Education took a lot of hard hits during the worst days of the pandemic. From complete shutdowns at the beginning of the pandemic to the failure to return to school when restrictions eased, the impacts of COVID-19 have taken their toll on educators and students alike. In fact, pandemic learning loss has become one of the most significant challenges facing educators today. In this news roundup we take a look at what pandemic learning loss is and if it can be reversed.
Can Learning Loss be Reversed with EdTech?
The impact of pandemic learning loss will be felt for a long time to come according to Jamie Candee, CEO of Edmentum. With nearly two decades of progress and achievement in student learning effectively erased by the pandemic, Candee worries about the effects of this as students reach adulthood in terms of lost wages and lost opportunities.
Despite the impact of the pandemic on education and student achievement, Candee sees hope in empowering teachers and accelerating education using education technology platforms. These platforms support teachers and students by supplementing curriculum and tailoring student learning.
Curious to learn more. You can read the entire article here.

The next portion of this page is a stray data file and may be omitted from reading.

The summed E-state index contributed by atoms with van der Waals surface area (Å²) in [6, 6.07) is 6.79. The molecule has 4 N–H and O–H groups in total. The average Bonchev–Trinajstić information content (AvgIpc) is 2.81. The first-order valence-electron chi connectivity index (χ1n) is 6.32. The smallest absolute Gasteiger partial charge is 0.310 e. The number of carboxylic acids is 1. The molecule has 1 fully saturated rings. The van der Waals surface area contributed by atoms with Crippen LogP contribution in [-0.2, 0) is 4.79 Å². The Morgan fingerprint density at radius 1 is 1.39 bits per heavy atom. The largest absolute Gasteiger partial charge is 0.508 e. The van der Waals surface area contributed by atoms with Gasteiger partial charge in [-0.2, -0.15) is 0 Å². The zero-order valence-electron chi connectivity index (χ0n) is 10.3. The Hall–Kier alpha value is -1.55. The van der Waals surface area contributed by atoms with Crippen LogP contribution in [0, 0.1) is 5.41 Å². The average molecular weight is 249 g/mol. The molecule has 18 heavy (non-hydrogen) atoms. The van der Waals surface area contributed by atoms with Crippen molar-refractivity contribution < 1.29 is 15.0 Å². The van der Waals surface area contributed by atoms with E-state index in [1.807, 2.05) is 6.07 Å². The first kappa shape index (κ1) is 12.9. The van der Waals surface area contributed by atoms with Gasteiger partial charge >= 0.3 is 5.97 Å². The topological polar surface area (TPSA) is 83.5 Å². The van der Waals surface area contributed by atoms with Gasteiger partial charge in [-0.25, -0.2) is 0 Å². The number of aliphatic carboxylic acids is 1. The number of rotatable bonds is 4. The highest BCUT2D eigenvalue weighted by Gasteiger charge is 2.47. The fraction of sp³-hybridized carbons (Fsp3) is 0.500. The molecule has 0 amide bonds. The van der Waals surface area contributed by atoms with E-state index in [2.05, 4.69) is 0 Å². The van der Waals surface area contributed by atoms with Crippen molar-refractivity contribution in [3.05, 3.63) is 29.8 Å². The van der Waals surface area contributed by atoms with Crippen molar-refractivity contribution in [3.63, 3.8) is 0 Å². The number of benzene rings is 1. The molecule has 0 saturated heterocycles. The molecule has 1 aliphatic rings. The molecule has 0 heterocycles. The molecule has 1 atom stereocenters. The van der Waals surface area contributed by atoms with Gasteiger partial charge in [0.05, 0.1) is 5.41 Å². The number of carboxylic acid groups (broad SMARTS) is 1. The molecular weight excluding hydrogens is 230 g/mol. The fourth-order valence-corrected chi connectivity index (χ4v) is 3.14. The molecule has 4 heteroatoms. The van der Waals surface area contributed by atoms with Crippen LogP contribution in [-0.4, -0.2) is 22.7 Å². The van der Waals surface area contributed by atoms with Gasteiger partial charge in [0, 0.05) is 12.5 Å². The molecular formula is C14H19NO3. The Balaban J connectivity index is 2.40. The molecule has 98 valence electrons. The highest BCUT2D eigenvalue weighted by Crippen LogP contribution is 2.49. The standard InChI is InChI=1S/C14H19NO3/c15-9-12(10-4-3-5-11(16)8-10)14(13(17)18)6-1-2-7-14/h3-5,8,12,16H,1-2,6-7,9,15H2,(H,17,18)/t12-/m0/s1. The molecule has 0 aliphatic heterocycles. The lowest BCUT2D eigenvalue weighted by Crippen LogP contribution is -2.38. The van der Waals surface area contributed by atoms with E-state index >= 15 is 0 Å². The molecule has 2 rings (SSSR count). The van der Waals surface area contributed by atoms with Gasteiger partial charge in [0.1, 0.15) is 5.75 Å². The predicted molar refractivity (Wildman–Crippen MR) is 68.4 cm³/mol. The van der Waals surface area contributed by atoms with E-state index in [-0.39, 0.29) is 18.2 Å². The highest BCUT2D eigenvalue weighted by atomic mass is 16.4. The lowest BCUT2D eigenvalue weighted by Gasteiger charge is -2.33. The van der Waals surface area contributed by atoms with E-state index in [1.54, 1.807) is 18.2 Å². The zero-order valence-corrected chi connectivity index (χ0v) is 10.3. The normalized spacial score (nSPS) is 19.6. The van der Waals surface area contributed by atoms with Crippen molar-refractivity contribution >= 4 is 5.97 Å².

Using Data to Help Higher Ed Grow Post Pandemic
Despite common assumptions, it’s not just K-12 students and teachers who were negatively impacted by pandemic learning loss. Colleges and universities were also impacted as students left campus and professors learned how to teach virtually.
But now that the dust has settled so-to-speak university IT departments are “beginning to look into all the benefits of the technologies and solutions they quickly adopted in 2020” with the goal of doing more and getting more out of their investments. You can learn how colleges and universities are unlocking the power of the data generated by these platforms and tools from Bob Burwell, NetApp’s chief technology officer for SLED.
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Surprising Results from Hawaii’s Study on Pandemic Learning Loss
Education leaders in Hawaii recently presented their findings on the impact of pandemic learning loss on public school students. While the state recorded steep declines in learning during the first two years of the pandemic, what their study found was that students are bouncing back and recovering more quickly than expected – at least in English. However, with steeper losses in math different tactics are required to reverse pandemic learning losses.
What else did the educators learn about learning loss and recovery? You can find out here.